Abbey displays disdain for the way industrialization is impacting the American wilderness. He scolds humanity for the environmental duress caused by man's blatant disregard for nature: "If industrial man, continues to multiply his numbers and expand his operations he will succeed in his apparent intention, to seal himself off from the natural, and isolate himself within a synthetic prison of his own making". Man prioritizes material items over nature, development and expansion for the sake of development:
There may be some among the readers of this book, like the earnest engineer, who believe without question that any and all forms of construction and development are intrinsic goods, in the national parks as well as anywhere else, who virtually identify quantity with quality and therefore assume that the greater the quantity of traffic, the higher the value received. There are some who frankly and boldly advocate the eradication of the last remnants of wilderness and the complete subjugation of nature to the requirements of--not man--but industry. This is a courageous view, admirable in its simplicity and power, and with the weight of all modern history behind it. It is also quite insane. I cannot attempt to deal with it here.
Another example of this for Abbey is the tragedy of the commons:
A civilization which destroys what little remains of the wild, the spare, the original, is cutting itself off from its origins and betraying the principle of civilization itself. If industrial man continues to multiply its numbers and expand his operations he will succeed in his apparent intention, to seal himself off from the natural and isolate himself within a synthetic prison of his own making. He will make himself an exile from the earth.
He also criticizes what he sees as the dominant social paradigm, what he calls the expansionist view, and the belief that technology will solve all our problems: "Confusing life expectancy with life-span, the gullible begin to believe that medical science has accomplished a miracle—lengthened human life!" Abbey takes this theme to an extreme at various points of the narrative, concluding that: "Wilderness preservations like a hundred other good causes will be forgotten under the overwhelming pressure, or a struggle for mere survival and sanity in a completely urbanized completely industrialized, ever more crowded environment, for my own part I would rather take my chances in a thermonuclear war than live in such a world".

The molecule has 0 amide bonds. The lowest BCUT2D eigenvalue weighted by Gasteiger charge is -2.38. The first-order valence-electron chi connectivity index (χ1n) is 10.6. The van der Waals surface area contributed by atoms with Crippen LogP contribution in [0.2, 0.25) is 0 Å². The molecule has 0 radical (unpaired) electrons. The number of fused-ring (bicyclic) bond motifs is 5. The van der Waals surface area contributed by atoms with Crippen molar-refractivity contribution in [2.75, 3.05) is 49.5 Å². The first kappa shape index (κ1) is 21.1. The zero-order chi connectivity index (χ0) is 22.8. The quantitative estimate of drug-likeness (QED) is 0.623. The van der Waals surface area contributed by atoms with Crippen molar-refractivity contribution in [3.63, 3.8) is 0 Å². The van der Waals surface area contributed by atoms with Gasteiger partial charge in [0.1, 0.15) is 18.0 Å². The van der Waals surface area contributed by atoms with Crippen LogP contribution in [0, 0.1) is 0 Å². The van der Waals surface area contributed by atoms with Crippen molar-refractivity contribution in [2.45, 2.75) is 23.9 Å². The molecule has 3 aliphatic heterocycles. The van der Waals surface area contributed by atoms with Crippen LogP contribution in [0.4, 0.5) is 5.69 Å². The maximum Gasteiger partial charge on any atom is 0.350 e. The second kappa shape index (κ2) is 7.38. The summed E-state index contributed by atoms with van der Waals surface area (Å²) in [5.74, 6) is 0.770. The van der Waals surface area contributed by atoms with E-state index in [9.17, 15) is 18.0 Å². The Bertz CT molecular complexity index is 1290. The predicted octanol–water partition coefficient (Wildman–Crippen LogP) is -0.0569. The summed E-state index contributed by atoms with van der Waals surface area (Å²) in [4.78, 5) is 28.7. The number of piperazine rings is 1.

Another major theme is the sanctity of untamed wilderness. Abbey states his dislike of the human agenda and presence by providing evidence of beauty that is beautiful simply because of its lack of human connection: "I want to be able to look at and into a juniper tree, a piece of quartz, a vulture, a spider, and see it as it is in itself, devoid of all humanly ascribed qualities, anti-Kantian, even the categories of scientific description. To meet God or Medusa face to face, even if it means risking everything human in myself." There is no hidden meaning in the wilderness for Abbey - he finds it beautiful because it is untainted by human perspectives and values. He also concludes that its inherent emptiness and meaninglessness serve as the ideal canvas for human philosophy absent the distractions of human contrivances and natural complexities. As such, Abbey wonders why natural monuments like mountains and oceans are mythologized and extolled much more than are deserts. That emptiness is one of the defining aspects of the desert wildness and for Abbey one of its greatest assets - and one which humans have disturbed and harmed by their own presence:
I am almost prepared to believe that this sweet virginal primitive land would be grateful for my departure and the absence of the tourist, will breath metaphorically a collective sigh of relief - like a whisper of wind – when we are all and finally gone and the place and its creations can return to their ancient procedures unobserved and undisturbed by the busy, anxious, brooding consciousness of man.